Breakthrough Energy appears to be a fan of both technologies.
“We believe the Rondo Heat Battery will prove critical to closing stubborn emissions gaps,” said Carmichael Roberts, Breakthrough Energy Ventures. “The cost of renewable energy has been steadily falling, but it hasn’t been an option for industries that require high temperature process heat since there was no way to efficiently convert renewable electricity to high temperature thermal energy. Rondo enables companies in industries such as cement, fuels, food and water desalination to reduce their emissions while also leveraging the falling costs of renewables.”
And Roberts had similar things to say about Antora.
“Clean energy storage for industrial heat and power will be a key enabler of tomorrow’s zero carbon world. Antora Energy will have a major impact on lowering carbon emissions stemming from the manufacturing industry," Roberts said.
Beyond the investments that Breakthrough Energy Ventures is making into the industrial heat market, Bill Gates has invested some of his own considerable personal wealth into a hydrogen technology aiming to tackle the same problem.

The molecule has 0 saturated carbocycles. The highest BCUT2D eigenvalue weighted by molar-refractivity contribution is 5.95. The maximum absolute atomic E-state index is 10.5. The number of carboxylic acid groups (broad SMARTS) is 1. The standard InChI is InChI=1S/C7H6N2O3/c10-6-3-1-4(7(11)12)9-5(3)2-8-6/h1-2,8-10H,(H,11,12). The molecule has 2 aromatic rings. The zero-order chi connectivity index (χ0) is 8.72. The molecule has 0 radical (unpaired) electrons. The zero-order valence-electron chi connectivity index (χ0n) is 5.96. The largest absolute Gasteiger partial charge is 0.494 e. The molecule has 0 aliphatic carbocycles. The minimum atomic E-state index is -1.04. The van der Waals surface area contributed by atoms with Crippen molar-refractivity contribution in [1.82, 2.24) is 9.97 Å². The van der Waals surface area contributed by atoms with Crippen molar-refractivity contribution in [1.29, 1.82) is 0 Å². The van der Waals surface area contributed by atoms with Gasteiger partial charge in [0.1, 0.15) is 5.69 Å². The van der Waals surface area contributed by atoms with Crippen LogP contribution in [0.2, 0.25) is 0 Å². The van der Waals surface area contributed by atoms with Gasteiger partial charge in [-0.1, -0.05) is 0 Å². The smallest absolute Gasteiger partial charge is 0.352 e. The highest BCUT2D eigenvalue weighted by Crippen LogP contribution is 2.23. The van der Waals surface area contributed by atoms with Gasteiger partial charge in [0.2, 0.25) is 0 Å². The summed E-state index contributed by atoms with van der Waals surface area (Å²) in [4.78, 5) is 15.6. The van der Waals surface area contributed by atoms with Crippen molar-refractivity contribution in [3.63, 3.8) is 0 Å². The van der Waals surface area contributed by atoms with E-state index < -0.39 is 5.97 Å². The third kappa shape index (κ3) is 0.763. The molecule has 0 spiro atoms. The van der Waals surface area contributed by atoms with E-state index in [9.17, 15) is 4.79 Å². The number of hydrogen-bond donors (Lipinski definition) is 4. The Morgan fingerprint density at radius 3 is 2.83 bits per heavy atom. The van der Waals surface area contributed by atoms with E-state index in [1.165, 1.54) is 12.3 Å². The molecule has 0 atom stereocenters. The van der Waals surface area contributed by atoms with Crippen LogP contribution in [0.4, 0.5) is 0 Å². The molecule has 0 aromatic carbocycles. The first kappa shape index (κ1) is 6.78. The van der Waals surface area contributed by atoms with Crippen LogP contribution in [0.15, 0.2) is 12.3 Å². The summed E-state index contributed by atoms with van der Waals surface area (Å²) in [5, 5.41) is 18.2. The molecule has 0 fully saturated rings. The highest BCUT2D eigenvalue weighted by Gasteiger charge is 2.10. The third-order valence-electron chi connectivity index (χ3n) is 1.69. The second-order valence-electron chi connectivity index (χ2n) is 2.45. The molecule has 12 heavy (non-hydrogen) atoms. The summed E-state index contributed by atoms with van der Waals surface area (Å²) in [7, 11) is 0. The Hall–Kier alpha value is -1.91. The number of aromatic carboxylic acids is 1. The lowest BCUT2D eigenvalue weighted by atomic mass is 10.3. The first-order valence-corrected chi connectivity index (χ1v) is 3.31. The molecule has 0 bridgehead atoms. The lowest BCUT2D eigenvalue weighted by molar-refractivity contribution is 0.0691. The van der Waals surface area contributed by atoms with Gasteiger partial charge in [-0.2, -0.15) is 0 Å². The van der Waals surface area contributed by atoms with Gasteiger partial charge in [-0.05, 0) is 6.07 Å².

The company that caught Gates' attention is Modern Electron, and the company's founder, Tony Pan, thinks it has the ticket to reduce emissions from small and medium sized businesses (not just big industrial companies).
The key is in Modern Electron's thermionic converter, which converts heat into electricity and in a technology that converts point of source natural gas into graphite and hydrogen.
“If you’re burning fuel just for heat, from a physics standpoint it’s very wasteful,” Pan told TechCrunch in an interview. “If you were burning natural gas or coal or biofuels in a power plant, you’d be generating electricity first, because electricity has about four times the value of heat. The reason we don’t do that is you can’t scale down power plant tech to the level of a commercial or residential building. This loss has been known about for a century — if you can generate heat and electricity, it’s like a holy grail.”